Hey all, I think I already know the consensus of opinion here but I thought I would ask anyway. While at the shop talking to the "expert" he advised me to stick with stock because increasing engine performance would reduce engine life. He said the mods (most if them anyway) would cause additional heat and excessive engine wear. I was curious as to some feedback from those who've performed mods, have you experienced anything like this with you bikes?
Heat kills. Making power creates heat.
If you don't run a modified engine any harder than a stock engine, it's probably a wash...but then if you aren't going to run it any harder than stock, why spend the money?
If you want real answers, go enroll in a school of mechanical/chemical engineering. This whole combustion process is a lot more complicated than most people on sickle forums presume to know.
A few "truths" that appear evident from run of the mill testing is that stoich mixtures have the highest exhaust gas temperatures (EGT). This is because:
a) An efficient burn maximizes fuel economy
b) catalytic converters perform best at these temperatures
Also, maximum power is achieved rich of stoich.
If exhaust valves are the weak link (and based on the fact that mfgs are now using coolant systems targeting this area it seems plausible) then it stands to reason that running rich or lean of stoich would benefit a valve without the benefit of such directed cooling...like ours. Prolly not so great for the life of our catalytic converters though.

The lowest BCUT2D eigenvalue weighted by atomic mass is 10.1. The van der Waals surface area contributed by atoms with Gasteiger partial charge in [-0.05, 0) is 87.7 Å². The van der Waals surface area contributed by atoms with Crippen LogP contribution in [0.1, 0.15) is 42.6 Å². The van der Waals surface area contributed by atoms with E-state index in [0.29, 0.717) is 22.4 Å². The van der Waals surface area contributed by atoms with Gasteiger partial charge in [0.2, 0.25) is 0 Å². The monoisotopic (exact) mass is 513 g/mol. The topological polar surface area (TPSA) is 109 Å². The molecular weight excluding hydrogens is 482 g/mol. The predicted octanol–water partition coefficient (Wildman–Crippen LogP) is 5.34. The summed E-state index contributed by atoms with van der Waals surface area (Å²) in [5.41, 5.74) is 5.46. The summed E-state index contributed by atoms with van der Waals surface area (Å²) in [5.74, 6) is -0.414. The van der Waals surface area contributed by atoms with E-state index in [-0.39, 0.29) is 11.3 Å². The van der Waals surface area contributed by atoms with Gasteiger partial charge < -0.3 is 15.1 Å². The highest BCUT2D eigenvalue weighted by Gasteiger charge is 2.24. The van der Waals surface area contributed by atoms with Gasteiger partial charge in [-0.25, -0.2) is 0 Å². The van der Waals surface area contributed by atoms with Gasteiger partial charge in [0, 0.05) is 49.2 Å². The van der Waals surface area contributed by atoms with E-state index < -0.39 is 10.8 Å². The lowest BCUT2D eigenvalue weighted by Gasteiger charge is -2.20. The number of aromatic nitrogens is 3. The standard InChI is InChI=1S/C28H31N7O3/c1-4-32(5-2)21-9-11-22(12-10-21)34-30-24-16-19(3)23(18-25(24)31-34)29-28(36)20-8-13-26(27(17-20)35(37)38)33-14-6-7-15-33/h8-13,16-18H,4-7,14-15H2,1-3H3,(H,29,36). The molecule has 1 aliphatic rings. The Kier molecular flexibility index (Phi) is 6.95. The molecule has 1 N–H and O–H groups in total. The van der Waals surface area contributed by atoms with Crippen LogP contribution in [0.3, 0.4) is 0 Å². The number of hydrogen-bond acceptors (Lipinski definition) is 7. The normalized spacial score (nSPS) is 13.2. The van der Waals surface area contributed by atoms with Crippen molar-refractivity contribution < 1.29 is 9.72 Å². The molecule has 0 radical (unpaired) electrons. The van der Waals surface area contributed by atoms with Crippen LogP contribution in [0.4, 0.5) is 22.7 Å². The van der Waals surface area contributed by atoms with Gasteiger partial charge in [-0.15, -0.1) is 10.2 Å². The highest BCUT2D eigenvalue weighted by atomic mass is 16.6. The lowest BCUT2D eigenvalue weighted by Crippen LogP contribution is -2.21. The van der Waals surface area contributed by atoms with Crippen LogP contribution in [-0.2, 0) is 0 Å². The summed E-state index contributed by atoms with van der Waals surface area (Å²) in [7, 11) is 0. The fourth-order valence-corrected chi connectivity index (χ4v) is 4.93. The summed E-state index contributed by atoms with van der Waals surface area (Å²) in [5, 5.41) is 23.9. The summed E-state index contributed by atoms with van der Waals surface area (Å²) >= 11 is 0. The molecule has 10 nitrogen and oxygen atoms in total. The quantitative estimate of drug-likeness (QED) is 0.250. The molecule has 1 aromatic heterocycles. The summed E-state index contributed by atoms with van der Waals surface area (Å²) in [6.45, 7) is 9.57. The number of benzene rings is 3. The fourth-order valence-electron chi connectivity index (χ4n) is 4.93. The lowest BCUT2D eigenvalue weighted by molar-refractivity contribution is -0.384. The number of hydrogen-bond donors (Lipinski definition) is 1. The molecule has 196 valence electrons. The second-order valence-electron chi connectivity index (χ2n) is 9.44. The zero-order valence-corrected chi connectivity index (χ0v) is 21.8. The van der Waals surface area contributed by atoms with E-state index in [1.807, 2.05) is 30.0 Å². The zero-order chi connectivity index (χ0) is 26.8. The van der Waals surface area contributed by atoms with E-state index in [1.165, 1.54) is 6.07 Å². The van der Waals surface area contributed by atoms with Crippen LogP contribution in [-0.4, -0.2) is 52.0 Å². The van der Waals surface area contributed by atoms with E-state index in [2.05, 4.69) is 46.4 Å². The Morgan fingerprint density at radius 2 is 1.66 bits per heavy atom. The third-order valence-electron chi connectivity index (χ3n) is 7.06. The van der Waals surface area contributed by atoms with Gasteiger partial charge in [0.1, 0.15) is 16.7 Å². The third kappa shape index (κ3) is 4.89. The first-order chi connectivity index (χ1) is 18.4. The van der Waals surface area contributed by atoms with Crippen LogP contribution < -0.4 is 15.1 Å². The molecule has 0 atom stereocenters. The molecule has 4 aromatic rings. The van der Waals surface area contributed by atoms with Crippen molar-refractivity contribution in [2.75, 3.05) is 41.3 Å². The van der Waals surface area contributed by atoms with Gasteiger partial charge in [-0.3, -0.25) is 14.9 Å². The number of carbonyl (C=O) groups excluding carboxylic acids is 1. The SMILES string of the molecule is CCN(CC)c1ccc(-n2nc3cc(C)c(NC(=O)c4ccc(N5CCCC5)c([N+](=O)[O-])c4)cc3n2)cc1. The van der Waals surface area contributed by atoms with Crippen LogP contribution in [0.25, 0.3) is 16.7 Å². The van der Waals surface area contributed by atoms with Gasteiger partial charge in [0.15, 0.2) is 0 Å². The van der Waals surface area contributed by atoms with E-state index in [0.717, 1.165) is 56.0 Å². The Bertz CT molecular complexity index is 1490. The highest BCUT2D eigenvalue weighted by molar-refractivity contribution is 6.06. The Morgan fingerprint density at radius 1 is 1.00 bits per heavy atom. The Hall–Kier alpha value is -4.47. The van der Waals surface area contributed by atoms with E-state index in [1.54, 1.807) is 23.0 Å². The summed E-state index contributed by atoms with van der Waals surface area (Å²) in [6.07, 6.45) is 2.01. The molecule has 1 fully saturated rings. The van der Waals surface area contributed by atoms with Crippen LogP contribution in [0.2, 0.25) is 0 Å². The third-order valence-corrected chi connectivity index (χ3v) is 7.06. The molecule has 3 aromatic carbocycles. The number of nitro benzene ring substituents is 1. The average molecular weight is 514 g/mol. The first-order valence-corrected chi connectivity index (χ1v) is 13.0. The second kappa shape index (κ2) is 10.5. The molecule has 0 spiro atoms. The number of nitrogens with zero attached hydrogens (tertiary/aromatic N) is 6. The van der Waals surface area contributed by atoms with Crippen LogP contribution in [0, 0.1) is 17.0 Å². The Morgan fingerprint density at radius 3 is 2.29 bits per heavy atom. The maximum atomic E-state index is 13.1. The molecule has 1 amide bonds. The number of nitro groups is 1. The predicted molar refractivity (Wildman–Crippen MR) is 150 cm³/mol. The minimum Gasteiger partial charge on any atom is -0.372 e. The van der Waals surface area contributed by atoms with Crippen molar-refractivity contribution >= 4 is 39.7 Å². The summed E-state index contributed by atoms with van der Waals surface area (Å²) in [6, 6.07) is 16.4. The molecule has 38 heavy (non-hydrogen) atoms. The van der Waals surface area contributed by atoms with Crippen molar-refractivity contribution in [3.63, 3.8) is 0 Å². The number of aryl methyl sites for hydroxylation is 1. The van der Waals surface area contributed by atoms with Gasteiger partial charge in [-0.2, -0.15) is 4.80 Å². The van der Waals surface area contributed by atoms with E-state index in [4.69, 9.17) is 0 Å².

From what I can gather on the subject (and without attending a class that ain't so easy) EGT is not necessarily proportional to engine temperature itself. Thus, while richening the mix may cool the gas exiting the exhaust valve, it may still increase overall engine temp.
And then there's still other considerations. If you bought the extra power to run 110 mph down the road, you'll be getting a lot of cooling air to the engine to help dissipate the extra heat generated. If you bought the extra power to sit in a parking lot, spin your tires, and make blue smoke for amazed onlookers who are unclear of the effects of inhaling burnt rubber, then...not so much.